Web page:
Fanie Jason was born on the 15 May 1953, Heathfield, Cape Town. Under the South African Group Areas Act, Jason's family was forced to move to the black township of Guguletu in 1960. Jason's interest in photography developed after borrowing a friend's camera as a teenager.
He started work as a freelance photographer in 1975 to supplement his income as a bible salesman. Jason's photography career took off in the early eighties when he worked for Drum and Pace magazine in Cape Town. Jason's photographs have appeared in most South African newspapers: Die Burger, Cape Times, Cape Argus, Rapport, Sunday Times, City Press and Tribute Magazine. Some of his photographs have also appeared in international publications such as Time Magazine, London Times, Observer, Guardian, Daily Mail and The Evening Standard.
Jason's assignments have enabled him to travel extensively. He covered the first democratic elections across South Africa in 1994. He has documented genocide in Rwanda, street children in Rio de Janeiro, the conflicts of the West Banks and the crisis in Kosovo. His photography has also taken him to New York, London, Paris and various African countries. Early last year he travelled to the Ganges River in India to document the Kumbh Mela religious festival.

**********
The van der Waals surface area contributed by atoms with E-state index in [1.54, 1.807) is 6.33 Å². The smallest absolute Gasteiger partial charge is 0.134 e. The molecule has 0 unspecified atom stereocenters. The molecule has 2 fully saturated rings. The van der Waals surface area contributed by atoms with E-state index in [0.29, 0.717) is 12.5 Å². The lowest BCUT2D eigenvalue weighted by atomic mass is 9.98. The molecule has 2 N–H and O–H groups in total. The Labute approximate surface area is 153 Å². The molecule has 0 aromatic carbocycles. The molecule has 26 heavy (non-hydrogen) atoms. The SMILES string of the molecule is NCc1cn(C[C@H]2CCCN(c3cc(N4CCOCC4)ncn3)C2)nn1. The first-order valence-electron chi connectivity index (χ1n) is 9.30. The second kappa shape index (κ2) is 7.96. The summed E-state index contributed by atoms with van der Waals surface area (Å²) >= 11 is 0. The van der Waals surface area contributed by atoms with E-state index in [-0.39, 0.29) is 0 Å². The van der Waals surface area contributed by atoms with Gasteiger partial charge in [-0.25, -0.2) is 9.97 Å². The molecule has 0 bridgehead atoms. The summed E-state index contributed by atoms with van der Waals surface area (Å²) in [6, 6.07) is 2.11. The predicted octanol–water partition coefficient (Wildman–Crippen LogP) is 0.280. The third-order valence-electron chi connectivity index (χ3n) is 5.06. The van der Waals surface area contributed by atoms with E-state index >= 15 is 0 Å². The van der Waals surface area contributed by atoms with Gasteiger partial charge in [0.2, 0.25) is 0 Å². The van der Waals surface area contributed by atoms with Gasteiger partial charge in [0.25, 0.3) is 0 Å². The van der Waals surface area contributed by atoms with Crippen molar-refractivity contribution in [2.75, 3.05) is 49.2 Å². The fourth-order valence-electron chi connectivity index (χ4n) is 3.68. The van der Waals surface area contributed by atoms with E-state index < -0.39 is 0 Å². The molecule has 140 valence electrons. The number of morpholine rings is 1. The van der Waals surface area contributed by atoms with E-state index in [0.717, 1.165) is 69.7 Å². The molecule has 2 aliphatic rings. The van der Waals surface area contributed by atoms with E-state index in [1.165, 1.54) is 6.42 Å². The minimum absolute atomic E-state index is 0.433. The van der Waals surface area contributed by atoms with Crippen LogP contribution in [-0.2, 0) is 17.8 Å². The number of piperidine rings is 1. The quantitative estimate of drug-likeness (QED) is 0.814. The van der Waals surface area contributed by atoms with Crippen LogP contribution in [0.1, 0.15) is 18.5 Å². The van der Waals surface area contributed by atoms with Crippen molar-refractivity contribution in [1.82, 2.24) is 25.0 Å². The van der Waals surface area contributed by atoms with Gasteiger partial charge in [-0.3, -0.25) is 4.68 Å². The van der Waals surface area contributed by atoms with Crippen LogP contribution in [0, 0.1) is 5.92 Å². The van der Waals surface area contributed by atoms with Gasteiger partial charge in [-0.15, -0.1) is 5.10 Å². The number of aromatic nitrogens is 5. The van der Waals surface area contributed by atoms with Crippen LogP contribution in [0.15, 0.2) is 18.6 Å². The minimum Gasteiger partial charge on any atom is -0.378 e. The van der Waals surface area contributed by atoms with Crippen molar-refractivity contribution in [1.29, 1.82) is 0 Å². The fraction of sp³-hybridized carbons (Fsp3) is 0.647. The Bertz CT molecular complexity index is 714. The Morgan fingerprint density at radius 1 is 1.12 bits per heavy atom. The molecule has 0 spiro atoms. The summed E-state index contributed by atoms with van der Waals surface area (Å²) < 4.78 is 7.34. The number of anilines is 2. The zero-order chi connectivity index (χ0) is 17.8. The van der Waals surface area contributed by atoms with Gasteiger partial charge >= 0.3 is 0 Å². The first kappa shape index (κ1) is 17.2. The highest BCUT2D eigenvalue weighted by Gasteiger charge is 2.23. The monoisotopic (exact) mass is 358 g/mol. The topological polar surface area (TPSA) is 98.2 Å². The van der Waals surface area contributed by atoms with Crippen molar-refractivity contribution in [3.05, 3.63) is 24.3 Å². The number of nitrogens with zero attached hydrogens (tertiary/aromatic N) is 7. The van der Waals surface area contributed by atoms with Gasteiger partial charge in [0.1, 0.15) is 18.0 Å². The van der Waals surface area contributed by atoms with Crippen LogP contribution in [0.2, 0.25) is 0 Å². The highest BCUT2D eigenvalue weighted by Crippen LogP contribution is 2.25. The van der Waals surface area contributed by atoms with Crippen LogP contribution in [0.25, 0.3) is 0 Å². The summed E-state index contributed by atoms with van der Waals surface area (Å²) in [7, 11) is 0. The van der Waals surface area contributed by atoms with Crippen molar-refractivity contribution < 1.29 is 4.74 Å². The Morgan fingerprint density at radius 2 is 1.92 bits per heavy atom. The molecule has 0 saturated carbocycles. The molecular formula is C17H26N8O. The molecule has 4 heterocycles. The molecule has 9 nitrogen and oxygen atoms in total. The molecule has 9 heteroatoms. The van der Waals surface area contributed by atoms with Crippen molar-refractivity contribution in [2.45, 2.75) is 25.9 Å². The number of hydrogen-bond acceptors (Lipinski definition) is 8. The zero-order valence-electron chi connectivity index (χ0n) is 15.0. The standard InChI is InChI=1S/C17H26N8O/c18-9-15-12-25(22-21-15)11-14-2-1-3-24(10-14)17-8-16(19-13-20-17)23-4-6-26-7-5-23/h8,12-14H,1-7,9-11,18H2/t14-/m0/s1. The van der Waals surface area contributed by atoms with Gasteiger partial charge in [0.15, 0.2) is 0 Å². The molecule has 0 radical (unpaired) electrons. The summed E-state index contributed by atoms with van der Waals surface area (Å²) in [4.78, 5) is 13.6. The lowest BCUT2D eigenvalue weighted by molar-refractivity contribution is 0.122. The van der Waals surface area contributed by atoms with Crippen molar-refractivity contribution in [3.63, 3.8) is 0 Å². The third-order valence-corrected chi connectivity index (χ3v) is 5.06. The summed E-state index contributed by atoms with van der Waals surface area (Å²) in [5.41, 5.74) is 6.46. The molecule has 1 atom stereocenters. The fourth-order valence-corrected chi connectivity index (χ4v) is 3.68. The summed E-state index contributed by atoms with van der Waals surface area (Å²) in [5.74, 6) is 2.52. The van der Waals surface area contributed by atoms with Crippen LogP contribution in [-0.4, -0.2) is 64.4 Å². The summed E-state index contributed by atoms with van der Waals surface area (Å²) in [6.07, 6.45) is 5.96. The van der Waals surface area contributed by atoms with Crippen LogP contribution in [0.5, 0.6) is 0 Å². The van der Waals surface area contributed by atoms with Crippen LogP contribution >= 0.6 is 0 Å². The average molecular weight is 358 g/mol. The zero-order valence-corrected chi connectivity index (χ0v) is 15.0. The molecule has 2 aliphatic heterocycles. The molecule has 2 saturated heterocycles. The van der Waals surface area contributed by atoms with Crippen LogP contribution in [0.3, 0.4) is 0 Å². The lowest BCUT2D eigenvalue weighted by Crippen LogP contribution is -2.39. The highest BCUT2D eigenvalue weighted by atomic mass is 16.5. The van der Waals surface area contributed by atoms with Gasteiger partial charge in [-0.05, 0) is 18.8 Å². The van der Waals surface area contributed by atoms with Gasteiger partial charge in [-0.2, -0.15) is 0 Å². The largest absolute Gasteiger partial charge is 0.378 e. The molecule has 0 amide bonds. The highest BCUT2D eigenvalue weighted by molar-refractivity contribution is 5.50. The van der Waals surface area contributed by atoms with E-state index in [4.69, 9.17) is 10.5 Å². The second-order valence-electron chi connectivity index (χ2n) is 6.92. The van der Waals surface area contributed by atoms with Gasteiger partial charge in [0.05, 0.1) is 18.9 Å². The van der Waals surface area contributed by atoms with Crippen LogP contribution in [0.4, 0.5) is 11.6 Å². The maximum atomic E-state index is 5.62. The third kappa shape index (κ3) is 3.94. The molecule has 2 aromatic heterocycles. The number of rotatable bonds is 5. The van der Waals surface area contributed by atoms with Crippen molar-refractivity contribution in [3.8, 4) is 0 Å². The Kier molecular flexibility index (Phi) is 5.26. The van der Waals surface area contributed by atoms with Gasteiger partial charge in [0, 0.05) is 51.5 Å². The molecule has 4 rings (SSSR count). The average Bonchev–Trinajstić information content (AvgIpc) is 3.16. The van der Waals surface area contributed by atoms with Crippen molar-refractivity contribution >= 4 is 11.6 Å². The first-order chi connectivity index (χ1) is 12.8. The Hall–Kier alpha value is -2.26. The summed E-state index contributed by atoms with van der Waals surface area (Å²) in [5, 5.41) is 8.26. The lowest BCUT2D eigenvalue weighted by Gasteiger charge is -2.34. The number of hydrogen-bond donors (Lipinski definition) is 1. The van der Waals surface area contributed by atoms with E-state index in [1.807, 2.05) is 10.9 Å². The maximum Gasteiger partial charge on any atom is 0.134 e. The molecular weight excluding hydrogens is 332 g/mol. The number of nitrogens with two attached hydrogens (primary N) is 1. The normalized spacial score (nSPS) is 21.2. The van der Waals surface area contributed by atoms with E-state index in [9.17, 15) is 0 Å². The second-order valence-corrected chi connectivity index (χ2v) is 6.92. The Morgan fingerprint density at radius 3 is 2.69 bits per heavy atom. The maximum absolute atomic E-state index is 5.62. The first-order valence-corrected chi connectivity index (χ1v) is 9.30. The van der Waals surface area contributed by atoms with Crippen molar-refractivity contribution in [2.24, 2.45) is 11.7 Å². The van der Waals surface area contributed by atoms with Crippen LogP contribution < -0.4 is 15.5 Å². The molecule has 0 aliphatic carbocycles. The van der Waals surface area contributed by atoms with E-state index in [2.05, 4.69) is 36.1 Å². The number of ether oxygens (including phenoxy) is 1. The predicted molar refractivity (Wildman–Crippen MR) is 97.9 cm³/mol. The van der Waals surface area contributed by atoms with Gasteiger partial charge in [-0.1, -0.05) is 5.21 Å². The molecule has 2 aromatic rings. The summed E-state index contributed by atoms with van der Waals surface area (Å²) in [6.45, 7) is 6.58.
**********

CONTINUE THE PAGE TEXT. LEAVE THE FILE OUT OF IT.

Jason has taken part in various exhibitions nationally and internationally and in 1999 he won several photo awards including the prestigious Adbul Sharif award. The following year, on of Jason's picture essays won South Africa's Fuji Press Award.
His most recent accolade was a Judges' Special Recognition Award in the 2002 International fund for Documentary Photograph (Fifty Crows Foundation) for his Aids essay ' Life in Denial'. Most recently Jason was invited, together with the world's top 100 photojournalists, to participate in an ambitious photograph 'event' A Day in the Life of Africa. A selection of the images would appear in a book of the same title.